So, the title and featured image of this blog post sort of tells you all you need to know about my progress with In-depth since the last update. As you may have already guessed, there wasn’t any massive breakthrough.

Since the beginning of February, Mr. Salisbury, Devon, and I have not been able to formally meet together to have a mentoring session. This is due to the fact that our block Y Thursdays in which we would normally practice on have been taken up by ourselves TALONS adventure trip planning. This sort of lead our mentoring sessions into a stalemate, as we needed to find a new open time for practices in the gym. During these past two weeks, I have been talking with Mr. Salisbury and Devon, as well as emailing Ms. Anderson to find a time slot in the gym in which we can practice. This has obviously been a greater challenge than I expected, as we have not been able to make any formal progress. But this is not to say that there was no progress made at all.

To make up for the lost time from our mentoring sessions, I have started to take my skill practice into my own living room, where I run drills with my younger brother. I have had a consistent practice of volleyball almost everyday since the beginning of quarter three, and I am more passionate than ever to continue. As I learn more about the fundamentals of volleyball and watch professional games online, I become more excited to learn and implement these skills when I play. In addition to practicing at home, I have also paid a visit to Glen park as they have a volleyball net set up as well. I have been working my serves and sets the most in my spare time, as I find that I need lots of improvement in those areas.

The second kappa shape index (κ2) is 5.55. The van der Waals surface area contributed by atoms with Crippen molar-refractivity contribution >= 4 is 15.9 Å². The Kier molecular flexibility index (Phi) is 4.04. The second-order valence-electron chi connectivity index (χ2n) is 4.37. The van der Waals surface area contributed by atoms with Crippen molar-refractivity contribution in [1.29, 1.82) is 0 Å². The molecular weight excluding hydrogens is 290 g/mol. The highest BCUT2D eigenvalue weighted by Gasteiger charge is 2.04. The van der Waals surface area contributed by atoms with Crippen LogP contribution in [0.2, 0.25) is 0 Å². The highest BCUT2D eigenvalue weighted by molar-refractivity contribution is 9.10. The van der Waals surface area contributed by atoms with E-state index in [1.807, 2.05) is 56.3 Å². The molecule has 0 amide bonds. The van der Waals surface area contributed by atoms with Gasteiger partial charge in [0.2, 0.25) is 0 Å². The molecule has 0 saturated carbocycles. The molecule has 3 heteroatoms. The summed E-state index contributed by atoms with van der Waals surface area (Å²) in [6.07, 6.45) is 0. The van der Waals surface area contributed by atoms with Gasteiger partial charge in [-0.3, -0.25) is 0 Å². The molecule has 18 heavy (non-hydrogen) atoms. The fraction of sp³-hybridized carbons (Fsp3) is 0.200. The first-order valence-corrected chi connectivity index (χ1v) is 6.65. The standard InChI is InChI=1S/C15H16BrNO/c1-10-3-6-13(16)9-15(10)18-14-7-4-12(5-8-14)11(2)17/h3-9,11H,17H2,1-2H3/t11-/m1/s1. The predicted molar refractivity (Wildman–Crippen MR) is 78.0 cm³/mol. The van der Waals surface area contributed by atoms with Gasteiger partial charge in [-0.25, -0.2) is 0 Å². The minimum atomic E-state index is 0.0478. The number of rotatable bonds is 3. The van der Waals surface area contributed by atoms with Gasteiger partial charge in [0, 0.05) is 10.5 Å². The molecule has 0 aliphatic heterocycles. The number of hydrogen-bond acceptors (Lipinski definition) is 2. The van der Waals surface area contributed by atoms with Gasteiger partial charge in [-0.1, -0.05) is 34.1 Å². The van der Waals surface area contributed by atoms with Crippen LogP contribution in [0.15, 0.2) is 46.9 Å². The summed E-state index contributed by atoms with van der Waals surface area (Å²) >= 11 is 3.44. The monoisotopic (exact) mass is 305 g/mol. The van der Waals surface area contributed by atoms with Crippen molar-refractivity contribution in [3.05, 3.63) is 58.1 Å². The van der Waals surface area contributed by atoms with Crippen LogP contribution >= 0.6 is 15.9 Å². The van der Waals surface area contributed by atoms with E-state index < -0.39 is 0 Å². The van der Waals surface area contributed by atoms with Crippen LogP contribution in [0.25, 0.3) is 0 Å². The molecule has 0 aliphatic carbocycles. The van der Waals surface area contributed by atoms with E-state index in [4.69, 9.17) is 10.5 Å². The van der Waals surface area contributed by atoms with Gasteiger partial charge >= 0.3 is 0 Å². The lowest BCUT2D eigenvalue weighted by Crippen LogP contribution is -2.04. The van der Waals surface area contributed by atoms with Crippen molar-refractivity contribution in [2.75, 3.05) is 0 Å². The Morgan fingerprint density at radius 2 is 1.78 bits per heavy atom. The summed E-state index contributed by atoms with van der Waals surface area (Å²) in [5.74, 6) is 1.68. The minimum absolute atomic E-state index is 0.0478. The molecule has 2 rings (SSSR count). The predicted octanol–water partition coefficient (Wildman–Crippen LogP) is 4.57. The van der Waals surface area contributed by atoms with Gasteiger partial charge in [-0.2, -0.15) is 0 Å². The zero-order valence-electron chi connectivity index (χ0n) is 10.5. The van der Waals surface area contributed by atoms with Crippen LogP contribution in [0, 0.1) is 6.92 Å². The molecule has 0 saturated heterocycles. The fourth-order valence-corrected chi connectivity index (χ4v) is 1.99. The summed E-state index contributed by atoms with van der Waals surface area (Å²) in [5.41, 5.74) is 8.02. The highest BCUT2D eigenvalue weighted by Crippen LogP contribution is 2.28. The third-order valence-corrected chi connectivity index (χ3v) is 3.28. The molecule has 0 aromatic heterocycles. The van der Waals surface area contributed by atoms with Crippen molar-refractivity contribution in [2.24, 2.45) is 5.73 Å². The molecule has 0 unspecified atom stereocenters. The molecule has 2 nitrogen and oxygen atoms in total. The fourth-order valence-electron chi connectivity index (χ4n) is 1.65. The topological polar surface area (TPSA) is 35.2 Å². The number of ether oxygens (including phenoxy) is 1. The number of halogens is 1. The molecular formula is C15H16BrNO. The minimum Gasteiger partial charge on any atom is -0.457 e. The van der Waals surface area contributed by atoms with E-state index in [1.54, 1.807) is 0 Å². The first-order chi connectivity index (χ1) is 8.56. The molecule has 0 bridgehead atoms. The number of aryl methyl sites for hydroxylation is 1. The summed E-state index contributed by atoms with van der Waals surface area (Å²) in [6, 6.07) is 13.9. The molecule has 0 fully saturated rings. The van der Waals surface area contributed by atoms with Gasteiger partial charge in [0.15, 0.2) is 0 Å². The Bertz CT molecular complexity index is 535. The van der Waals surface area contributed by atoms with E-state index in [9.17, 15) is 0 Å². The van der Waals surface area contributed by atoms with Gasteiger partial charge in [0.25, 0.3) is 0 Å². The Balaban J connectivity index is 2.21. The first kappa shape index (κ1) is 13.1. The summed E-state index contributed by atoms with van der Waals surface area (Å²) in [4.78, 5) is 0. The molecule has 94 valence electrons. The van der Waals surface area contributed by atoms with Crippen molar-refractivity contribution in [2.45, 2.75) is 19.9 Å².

And practicing physically isn’t the only way to learn volleyball. Tools such as the Instagram explore page has helped me to watch students like me play volleyball, with various videos of games and drills. I often spend a couple minutes a day just browsing through the volleyball content on the app when I have some time, and it has kept my mind engaged on the sport at all times.

But outside of my practices at home, these last two weeks have been pretty quiet with our mentoring sessions. This will not be for long though, as I am still trying to figure out a schedule that can allow us to practice in the gym once a week.

To end on a high note, I have linked a video of the highlights from my current favorite volleyball match on YouTube. I highly recommend you to give it a watch, as it only takes 16 minutes of your time, and is extremely entertaining.

Staying motived and paitent,

Gyu Min

In-Depth, My Journey Through Volleyball #2: Things Are Really “Working Out”

Okay, before I go on, I need to address the elephant in the room: I’m sorry to anyone who fell for my amazing editing tricks, but the man on the cover of my blog post is not me. It’s actually the body of some buff volleyball player that I stuck my face onto. But with this new progress report here at the end of January, that body may not be a fantasy…